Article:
Programs that have been roundedly condemned by planners elsewhere because there has been no systematic evaluation of what has gone before, and anthropologists' criticisms of their effects are brushed aside as merely reflecting the vagaries of the natives.

Where feasibility studies are done, they are conducted by foreign advisers who believe in capital- and technology- intensive intervention. With a one-sided view, developers and aid donors arrive in Nigeria with development decisions already made in their home countries about what they will do for the indigenous societies. As soon as they arrive, they start uprooting the traditional mores and practices or adapting them to Western standards (Catterson 1990). Consciously or unconsciously, these expatriates introduce programs that antagonize rather than encourage village-level participants (Nkinyangi 1980).

The management of resources is left in the hands of these foreign experts with the scrappiest data and understanding of how the host societies operate. Yet, some of the social, economic, and environmental crises of Africa are blamed on having fewer resources at the disposal of the indigenous population (Konczacki 1978; and Sandford 1983a. Decades after Nigeria's independence, foreign specialists guide the preparation of the country's Development Plans.

Despite the obvious ineffectiveness of the foreign experts, Nigeria looks to them for the so-called missing-link in its development efforts. These experts respond by rushing loans, loaded with recommendations for the use of foreign staff and machinery. In some places they even suggest the substitution of locally available raw materials with imported ones. As sound as these recommendations are, they come from a different historical setting, suitable perhaps in the home countries of the proposers, but having no semblance or relevance to the local producers (Sandford 1982). For example, the recommendation for Fulani resettlement to allow development to take place is often the major inhibitor of their progress.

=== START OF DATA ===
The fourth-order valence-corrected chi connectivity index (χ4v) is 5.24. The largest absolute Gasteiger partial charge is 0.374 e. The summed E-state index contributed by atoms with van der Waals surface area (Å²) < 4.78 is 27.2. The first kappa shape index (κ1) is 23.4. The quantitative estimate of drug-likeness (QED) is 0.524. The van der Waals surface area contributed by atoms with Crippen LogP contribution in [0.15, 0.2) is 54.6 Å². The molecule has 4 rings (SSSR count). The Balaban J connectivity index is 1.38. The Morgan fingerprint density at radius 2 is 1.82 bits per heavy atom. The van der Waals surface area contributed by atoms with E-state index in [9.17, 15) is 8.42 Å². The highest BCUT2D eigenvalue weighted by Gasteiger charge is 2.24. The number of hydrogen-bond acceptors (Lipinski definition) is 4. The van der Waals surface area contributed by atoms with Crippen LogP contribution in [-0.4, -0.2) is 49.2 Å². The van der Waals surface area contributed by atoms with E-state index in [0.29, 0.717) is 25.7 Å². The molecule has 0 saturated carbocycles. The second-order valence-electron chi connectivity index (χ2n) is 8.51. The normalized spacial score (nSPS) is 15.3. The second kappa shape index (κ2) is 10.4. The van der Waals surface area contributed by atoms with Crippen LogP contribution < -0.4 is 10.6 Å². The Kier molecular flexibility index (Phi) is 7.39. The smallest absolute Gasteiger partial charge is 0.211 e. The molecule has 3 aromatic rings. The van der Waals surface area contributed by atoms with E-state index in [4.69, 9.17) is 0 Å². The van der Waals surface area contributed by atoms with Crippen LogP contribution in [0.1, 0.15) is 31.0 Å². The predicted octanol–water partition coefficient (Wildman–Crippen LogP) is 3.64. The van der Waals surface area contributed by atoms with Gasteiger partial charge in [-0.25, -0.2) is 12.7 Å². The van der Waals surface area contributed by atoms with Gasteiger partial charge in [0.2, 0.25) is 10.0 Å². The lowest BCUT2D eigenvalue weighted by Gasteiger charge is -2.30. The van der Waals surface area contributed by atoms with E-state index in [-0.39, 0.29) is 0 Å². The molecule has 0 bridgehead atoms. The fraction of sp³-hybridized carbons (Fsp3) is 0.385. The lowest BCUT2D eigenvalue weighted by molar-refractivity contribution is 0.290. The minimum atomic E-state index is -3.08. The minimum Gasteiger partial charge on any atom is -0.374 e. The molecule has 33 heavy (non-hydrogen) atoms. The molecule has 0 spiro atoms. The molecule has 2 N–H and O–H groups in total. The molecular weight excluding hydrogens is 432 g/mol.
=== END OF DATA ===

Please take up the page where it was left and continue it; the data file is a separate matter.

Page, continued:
Resettlement policy

The debate on sedentarization of nomadic pastoralists has, perhaps, attracted the interest of economist, geographers, demographers, and anthropologists more than any other issue in pastoral nomadism. So much has been written. The publication, The Future of Pastoral People, mentioned earlier, discusses the positive and negative aspects of sedentarization. Salzman (1980b), When the Nomads Settle, also contains extensive analysis on the consequences of sedentarization.

The discussions have generated two opposite views on Fulani resettlement. One view points to the lack of benefit in stopping the movement of the Fulani. The other view shows the advantages, if not the necessity, to settle the Fulani in order to improve their living condition. The debate continues among scholars as they count the merits and demerits of involuntary settlement of the Fulani.

Proponents of Resettlement. The proponents of sedentarization usually base their arguments on four considerations. First, movement is difficult and taxing to the Fulani and their livestock. Second, movement brings conflicts between farming and grazing communities. Third, the government finds it difficult to reach the nomadic Fulani and to provide essential amenities to them. Fourth, uncontrolled movement of the Fulani across national boundaries threatens national security (Frantz 1978; Salzman 1980a; Salzman 1980b; Frantz 1980; Fahim 1980; Khogali 1980; and Awogbade 1982).